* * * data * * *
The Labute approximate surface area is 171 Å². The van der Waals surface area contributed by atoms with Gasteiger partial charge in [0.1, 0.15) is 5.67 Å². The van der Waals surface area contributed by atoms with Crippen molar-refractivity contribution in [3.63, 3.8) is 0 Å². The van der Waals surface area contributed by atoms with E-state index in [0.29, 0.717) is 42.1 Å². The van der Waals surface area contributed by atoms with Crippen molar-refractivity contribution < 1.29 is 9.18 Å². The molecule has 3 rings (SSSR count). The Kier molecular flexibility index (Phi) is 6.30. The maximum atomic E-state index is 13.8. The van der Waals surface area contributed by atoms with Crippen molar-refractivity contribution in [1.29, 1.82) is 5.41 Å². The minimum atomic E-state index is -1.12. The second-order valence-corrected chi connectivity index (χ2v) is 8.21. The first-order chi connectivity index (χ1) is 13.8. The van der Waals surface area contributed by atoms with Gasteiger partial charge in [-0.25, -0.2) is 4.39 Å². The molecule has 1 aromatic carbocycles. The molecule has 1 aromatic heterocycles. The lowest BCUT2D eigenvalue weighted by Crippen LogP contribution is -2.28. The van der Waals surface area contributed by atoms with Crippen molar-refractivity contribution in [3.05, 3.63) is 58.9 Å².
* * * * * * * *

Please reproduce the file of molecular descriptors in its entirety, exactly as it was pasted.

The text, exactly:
The Labute approximate surface area is 171 Å². The van der Waals surface area contributed by atoms with Gasteiger partial charge in [0.1, 0.15) is 5.67 Å². The van der Waals surface area contributed by atoms with Crippen molar-refractivity contribution in [3.63, 3.8) is 0 Å². The van der Waals surface area contributed by atoms with E-state index in [0.29, 0.717) is 42.1 Å². The van der Waals surface area contributed by atoms with Crippen molar-refractivity contribution < 1.29 is 9.18 Å². The molecule has 3 rings (SSSR count). The Kier molecular flexibility index (Phi) is 6.30. The maximum atomic E-state index is 13.8. The van der Waals surface area contributed by atoms with Crippen molar-refractivity contribution in [1.29, 1.82) is 5.41 Å². The minimum atomic E-state index is -1.12. The second-order valence-corrected chi connectivity index (χ2v) is 8.21. The first-order chi connectivity index (χ1) is 13.8. The van der Waals surface area contributed by atoms with Gasteiger partial charge in [-0.25, -0.2) is 4.39 Å². The molecule has 1 aromatic carbocycles. The molecule has 1 aromatic heterocycles. The lowest BCUT2D eigenvalue weighted by Crippen LogP contribution is -2.28. The van der Waals surface area contributed by atoms with Crippen molar-refractivity contribution in [3.05, 3.63) is 58.9 Å².